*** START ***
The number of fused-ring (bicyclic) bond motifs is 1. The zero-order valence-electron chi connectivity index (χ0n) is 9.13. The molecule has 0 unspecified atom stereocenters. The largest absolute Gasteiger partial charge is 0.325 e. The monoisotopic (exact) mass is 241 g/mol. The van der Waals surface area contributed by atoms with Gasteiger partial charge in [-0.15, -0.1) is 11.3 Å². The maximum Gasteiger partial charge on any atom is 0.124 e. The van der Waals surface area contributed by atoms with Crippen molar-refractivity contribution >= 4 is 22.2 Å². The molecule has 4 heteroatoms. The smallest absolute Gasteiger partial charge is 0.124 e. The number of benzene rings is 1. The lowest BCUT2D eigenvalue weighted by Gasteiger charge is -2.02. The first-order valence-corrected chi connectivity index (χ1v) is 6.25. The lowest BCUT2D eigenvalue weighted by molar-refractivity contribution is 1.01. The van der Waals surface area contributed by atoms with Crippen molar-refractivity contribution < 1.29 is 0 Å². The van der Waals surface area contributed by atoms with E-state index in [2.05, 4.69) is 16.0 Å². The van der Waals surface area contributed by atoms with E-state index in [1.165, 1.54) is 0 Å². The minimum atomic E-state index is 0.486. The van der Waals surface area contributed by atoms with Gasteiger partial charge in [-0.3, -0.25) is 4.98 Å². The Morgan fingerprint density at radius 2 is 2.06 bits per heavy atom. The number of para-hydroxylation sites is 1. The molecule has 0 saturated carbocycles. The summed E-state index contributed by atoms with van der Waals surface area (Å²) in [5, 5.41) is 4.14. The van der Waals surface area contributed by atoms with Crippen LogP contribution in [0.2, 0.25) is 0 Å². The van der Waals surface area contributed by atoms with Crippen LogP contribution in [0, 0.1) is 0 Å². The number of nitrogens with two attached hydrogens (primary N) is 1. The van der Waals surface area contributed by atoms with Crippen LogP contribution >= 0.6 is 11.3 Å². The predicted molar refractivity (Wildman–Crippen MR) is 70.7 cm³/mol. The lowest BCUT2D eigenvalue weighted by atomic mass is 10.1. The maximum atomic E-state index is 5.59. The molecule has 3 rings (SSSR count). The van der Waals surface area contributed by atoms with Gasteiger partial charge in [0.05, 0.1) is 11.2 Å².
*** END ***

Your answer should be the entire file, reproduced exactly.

The number of fused-ring (bicyclic) bond motifs is 1. The zero-order valence-electron chi connectivity index (χ0n) is 9.13. The molecule has 0 unspecified atom stereocenters. The largest absolute Gasteiger partial charge is 0.325 e. The monoisotopic (exact) mass is 241 g/mol. The van der Waals surface area contributed by atoms with Gasteiger partial charge in [-0.15, -0.1) is 11.3 Å². The maximum Gasteiger partial charge on any atom is 0.124 e. The van der Waals surface area contributed by atoms with Crippen molar-refractivity contribution >= 4 is 22.2 Å². The molecule has 4 heteroatoms. The smallest absolute Gasteiger partial charge is 0.124 e. The number of benzene rings is 1. The lowest BCUT2D eigenvalue weighted by Gasteiger charge is -2.02. The first-order valence-corrected chi connectivity index (χ1v) is 6.25. The lowest BCUT2D eigenvalue weighted by molar-refractivity contribution is 1.01. The van der Waals surface area contributed by atoms with Crippen molar-refractivity contribution < 1.29 is 0 Å². The van der Waals surface area contributed by atoms with E-state index in [2.05, 4.69) is 16.0 Å². The van der Waals surface area contributed by atoms with E-state index in [1.165, 1.54) is 0 Å². The minimum atomic E-state index is 0.486. The van der Waals surface area contributed by atoms with Gasteiger partial charge in [-0.3, -0.25) is 4.98 Å². The Morgan fingerprint density at radius 2 is 2.06 bits per heavy atom. The number of para-hydroxylation sites is 1. The molecule has 0 saturated carbocycles. The summed E-state index contributed by atoms with van der Waals surface area (Å²) in [5, 5.41) is 4.14. The van der Waals surface area contributed by atoms with Crippen LogP contribution in [0.2, 0.25) is 0 Å². The van der Waals surface area contributed by atoms with Crippen LogP contribution in [0, 0.1) is 0 Å². The number of nitrogens with two attached hydrogens (primary N) is 1. The van der Waals surface area contributed by atoms with Crippen LogP contribution >= 0.6 is 11.3 Å². The predicted molar refractivity (Wildman–Crippen MR) is 70.7 cm³/mol. The lowest BCUT2D eigenvalue weighted by atomic mass is 10.1. The maximum atomic E-state index is 5.59. The molecule has 3 rings (SSSR count). The van der Waals surface area contributed by atoms with Gasteiger partial charge in [0.05, 0.1) is 11.2 Å².